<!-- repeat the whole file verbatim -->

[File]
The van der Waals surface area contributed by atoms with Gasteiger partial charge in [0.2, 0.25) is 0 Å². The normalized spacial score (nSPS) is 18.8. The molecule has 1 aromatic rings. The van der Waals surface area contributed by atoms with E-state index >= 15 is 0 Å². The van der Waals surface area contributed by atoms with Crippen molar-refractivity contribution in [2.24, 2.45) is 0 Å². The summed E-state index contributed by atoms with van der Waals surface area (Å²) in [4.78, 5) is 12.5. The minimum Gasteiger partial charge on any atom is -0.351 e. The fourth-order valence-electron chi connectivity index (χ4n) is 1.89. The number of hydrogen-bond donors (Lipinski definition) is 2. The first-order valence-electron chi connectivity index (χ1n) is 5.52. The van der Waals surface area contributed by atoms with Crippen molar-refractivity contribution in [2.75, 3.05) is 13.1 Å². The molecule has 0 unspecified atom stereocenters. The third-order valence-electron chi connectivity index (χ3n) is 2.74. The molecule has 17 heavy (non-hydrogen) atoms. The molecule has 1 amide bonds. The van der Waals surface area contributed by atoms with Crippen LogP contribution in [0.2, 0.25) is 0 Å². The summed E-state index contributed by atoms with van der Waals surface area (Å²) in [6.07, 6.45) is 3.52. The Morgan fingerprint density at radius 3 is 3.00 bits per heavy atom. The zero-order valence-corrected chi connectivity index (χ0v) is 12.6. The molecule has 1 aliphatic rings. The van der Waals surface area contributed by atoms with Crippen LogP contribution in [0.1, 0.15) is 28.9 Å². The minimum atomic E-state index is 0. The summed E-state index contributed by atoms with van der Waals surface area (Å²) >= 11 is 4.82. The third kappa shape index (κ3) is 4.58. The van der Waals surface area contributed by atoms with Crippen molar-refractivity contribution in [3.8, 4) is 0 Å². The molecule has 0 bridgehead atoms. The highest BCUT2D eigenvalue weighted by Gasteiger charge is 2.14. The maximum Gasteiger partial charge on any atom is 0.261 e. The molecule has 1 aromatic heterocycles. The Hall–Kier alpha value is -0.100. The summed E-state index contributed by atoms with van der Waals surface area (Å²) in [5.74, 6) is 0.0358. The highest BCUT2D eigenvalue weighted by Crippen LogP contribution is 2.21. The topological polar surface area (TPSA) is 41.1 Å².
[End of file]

The van der Waals surface area contributed by atoms with Gasteiger partial charge in [0.2, 0.25) is 0 Å². The normalized spacial score (nSPS) is 18.8. The molecule has 1 aromatic rings. The van der Waals surface area contributed by atoms with E-state index >= 15 is 0 Å². The van der Waals surface area contributed by atoms with Crippen molar-refractivity contribution in [2.24, 2.45) is 0 Å². The summed E-state index contributed by atoms with van der Waals surface area (Å²) in [4.78, 5) is 12.5. The minimum Gasteiger partial charge on any atom is -0.351 e. The fourth-order valence-electron chi connectivity index (χ4n) is 1.89. The number of hydrogen-bond donors (Lipinski definition) is 2. The first-order valence-electron chi connectivity index (χ1n) is 5.52. The van der Waals surface area contributed by atoms with Crippen molar-refractivity contribution in [2.75, 3.05) is 13.1 Å². The molecule has 0 unspecified atom stereocenters. The third-order valence-electron chi connectivity index (χ3n) is 2.74. The molecule has 17 heavy (non-hydrogen) atoms. The molecule has 1 amide bonds. The van der Waals surface area contributed by atoms with Crippen LogP contribution in [0.2, 0.25) is 0 Å². The summed E-state index contributed by atoms with van der Waals surface area (Å²) in [6.07, 6.45) is 3.52. The Morgan fingerprint density at radius 3 is 3.00 bits per heavy atom. The zero-order valence-corrected chi connectivity index (χ0v) is 12.6. The molecule has 1 aliphatic rings. The van der Waals surface area contributed by atoms with Crippen LogP contribution in [0.1, 0.15) is 28.9 Å². The minimum atomic E-state index is 0. The summed E-state index contributed by atoms with van der Waals surface area (Å²) >= 11 is 4.82. The third kappa shape index (κ3) is 4.58. The van der Waals surface area contributed by atoms with Crippen molar-refractivity contribution in [3.8, 4) is 0 Å². The molecule has 0 bridgehead atoms. The highest BCUT2D eigenvalue weighted by Gasteiger charge is 2.14. The maximum Gasteiger partial charge on any atom is 0.261 e. The molecule has 1 aromatic heterocycles. The Hall–Kier alpha value is -0.100. The summed E-state index contributed by atoms with van der Waals surface area (Å²) in [5.74, 6) is 0.0358. The highest BCUT2D eigenvalue weighted by Crippen LogP contribution is 2.21. The topological polar surface area (TPSA) is 41.1 Å².